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Commercial property sector in a tug of war Add to ...

Investors have stalled the recovery in Canada’s commercial real estate market as they hold out for bargain-basement prices that sellers insist will never arrive.

A marked summer slowdown in the sector is being attributed to a standoff over the prospects for continued economic recovery – deep-pocketed buyers think things may worsen and expect sharp discounts, while those holding the properties point to improving vacancy rates and refuse to lower their prices.

The weak summer wiped out a year of steady improvements in the Greater Toronto Area market, with both the dollar amount and number of deals slipping to levels last seen in early 2009. The city has been the cornerstone of the country’s recovery, with other Canadian cities tracking its gains.

An active real estate sector is important because commercial and residential property underpins a significant proportion of the assets of banks, pension funds and other institutions.

“Most real estate is held by strong owners who don’t have to sell,” said George Carras, the president of commercial real estate tracking firm RealNet Canada. “The slowdown can largely be attributed to the market finding a new pricing equilibrium.”

Third-quarter investment statistics for the GTA show that the number of deals fell 21 per cent from the second quarter. The quarter marks a sharp step back from the gains of the last year, with both dollar volume and the number of sales falling.

About $150-million in deals were completed, down from $200-million in the prior quarter.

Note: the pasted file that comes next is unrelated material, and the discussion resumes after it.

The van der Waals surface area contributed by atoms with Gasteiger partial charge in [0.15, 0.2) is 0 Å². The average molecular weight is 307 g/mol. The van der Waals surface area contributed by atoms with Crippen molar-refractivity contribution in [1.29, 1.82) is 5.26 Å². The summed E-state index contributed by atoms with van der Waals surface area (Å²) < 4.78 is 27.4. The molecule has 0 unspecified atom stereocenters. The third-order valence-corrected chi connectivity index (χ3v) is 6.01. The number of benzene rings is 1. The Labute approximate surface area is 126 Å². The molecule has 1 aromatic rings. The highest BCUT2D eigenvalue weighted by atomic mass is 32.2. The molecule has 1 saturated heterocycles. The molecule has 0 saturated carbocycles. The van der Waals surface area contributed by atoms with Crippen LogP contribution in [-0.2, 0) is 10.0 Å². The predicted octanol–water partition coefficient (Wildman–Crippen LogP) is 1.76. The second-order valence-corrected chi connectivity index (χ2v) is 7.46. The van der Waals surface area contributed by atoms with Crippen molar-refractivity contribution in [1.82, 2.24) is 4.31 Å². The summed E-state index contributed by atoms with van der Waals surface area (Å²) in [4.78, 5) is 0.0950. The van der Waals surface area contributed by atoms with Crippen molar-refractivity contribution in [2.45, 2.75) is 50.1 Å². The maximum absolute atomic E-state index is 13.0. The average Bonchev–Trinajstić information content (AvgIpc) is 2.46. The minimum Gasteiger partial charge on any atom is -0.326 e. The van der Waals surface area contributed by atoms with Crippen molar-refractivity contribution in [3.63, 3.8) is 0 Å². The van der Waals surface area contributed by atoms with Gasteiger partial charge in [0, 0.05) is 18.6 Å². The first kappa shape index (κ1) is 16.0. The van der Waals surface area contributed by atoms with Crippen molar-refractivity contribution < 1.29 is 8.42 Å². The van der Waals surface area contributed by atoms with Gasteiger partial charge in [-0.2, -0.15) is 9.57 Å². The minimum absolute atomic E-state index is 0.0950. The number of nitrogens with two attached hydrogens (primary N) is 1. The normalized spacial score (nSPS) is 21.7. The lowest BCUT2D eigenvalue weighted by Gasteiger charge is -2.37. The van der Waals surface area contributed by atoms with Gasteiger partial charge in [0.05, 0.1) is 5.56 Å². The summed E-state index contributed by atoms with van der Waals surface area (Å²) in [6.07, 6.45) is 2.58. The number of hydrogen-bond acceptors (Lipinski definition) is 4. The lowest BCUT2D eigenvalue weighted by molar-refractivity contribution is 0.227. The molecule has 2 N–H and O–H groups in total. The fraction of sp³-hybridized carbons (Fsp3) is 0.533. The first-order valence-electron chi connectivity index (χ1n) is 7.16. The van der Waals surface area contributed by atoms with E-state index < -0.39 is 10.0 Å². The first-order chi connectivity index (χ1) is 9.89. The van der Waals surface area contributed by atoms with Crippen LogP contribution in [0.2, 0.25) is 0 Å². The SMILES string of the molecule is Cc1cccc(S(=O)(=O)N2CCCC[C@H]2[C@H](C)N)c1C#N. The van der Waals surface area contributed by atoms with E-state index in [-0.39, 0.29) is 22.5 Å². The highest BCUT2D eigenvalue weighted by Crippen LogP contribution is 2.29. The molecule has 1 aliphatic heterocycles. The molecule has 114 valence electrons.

While deals have slowed, the number of distressed sales decreased to 4.5 per cent from 6.1 per cent last year. It’s a sign of stabilization that is now helping owners stay firm on prices, those in the industry said.

Vacancy rates – particularly in the GTA – have been improving and buyers are starting to offer more money. Since September, there are also more players at the table when something becomes available, with pension funds, insurance companies and real estate investment trusts all in the market for cash-generating properties.

“People are starting to feel more secure and interest rates have remained low so deals make sense,” said Michael Cooper, chief executive officer of Dundee Properties Inc., which paid $30.8-million for an office tower in Scarborough and $14.6-million in Mississauga for a similar property in the third quarter.

“Buyers are starting to pay more than they were willing to earlier this year, when things weren’t quite so certain.”

While corporate investors have been hesitant to close deals across the country, retail investors piled into real estate investment trust units in the third quarter. The S&P/TSX capped REIT index, which tracks the sector, gained 17 per cent over the summer as investors chased higher yields.

“The demand for yield-producing investments has been strong,” said Michael Smith of Macquarie Securities. “People ask me if it’s overdone, but in reality, real estate prices have been going up. So intrinsic value is increasing at the same time as unit prices.”

 

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